In a time of global push towards respecting universal rights and democratic values, the vindictive and barbarous system of death penalty or ‘state-sponsored murder’ continues unabated in countries such as the US, Singapore and India – to name a few. While the system of death penalty has been characterized as unnecessary, inappropriate and unacceptable, it remains to serve the State’s monopoly to use legitimate force. Since the State views itself as a victim in any criminal act, the death penalty is essentially an act representative of redemptive violence by which the victim – the State – redeems itself.
Such a system is devoid of principles and contradicts human redemption and human dignity. At its core, death penalty is a violent system which implies that violence is the answer to a given problem. The belief that State violence is the solution to human dilemmas of consent is problematic towards human tryst with destiny. This internal contradiction belies the notion of State as a moral agent and reveals a system that feeds the cycle of violence by arousing lust for revenge. It brutalizes life and stifles human sensitivities to the preciousness of every single human life.
The death penalty represents a system that is unforgiving and uncompassionate. It contravenes the central principle of a just society where every person has an equal right to life, liberty and the pursuit of happiness. The right to life and dignity are central to all human rights and must be demonstrated by the State in everything that it does, including the manner in which it punishes wrong doers. Even a criminal has the right of self-worth and respect as a human being. The preciousness of human life must be highly honored.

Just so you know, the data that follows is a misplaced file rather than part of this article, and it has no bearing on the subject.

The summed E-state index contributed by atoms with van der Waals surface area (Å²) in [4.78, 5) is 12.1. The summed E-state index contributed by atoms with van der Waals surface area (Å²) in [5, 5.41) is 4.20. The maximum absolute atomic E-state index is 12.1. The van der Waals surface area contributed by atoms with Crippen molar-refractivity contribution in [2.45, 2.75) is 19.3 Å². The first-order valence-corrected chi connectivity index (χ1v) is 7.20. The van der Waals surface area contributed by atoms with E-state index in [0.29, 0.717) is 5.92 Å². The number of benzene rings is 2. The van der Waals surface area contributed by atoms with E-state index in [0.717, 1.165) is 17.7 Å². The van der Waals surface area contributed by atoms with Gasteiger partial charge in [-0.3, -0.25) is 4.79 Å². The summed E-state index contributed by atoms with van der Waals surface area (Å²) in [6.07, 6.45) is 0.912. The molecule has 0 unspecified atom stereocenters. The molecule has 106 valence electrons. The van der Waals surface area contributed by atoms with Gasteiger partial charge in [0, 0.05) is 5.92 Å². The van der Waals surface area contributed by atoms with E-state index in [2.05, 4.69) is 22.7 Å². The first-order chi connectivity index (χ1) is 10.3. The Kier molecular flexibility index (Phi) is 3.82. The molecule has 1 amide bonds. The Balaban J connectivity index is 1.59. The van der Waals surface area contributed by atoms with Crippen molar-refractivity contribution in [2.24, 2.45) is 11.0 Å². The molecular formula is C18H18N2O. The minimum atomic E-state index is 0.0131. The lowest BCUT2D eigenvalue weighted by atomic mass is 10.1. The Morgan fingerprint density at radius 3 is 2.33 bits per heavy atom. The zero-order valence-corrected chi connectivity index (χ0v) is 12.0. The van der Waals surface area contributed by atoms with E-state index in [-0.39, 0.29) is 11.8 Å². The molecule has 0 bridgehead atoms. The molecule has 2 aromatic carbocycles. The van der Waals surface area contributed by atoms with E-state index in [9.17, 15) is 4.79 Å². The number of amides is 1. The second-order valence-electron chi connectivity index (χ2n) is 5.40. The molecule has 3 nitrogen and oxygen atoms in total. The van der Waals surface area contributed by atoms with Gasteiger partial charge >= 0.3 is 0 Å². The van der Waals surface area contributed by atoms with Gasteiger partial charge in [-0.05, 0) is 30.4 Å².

Death penalty is a system that legitimizes the State to commit murder which is a violent negation of human dignity, and is anti-life. This has proven counter-productive. Rather than achieving its intent to deter criminal acts, it only ensures that acts of a criminal nature culminate with violence. Rather than transforming negative into positive and violence into nonviolence, the death penalty manifest itself as an intolerant retributive justice system that leaves no room whatsoever for grace and healing, which are essential for restorative justice. This is an inconsistency and a deplorable contradiction.
For Nagas to live in dignified peace, it needs to be founded on a moral imagination where the right to belong is unconditional and the privilege of living and pursuing the good life is dignified, but not absolute. It after all requires a minimum basis of mutual respect and honor. Eventually, the basis on which Nagas derive their justice system – either retributive or restorative – will determine whether they are a humane society that has the will to find non-violent alternatives to address human tryst with destiny!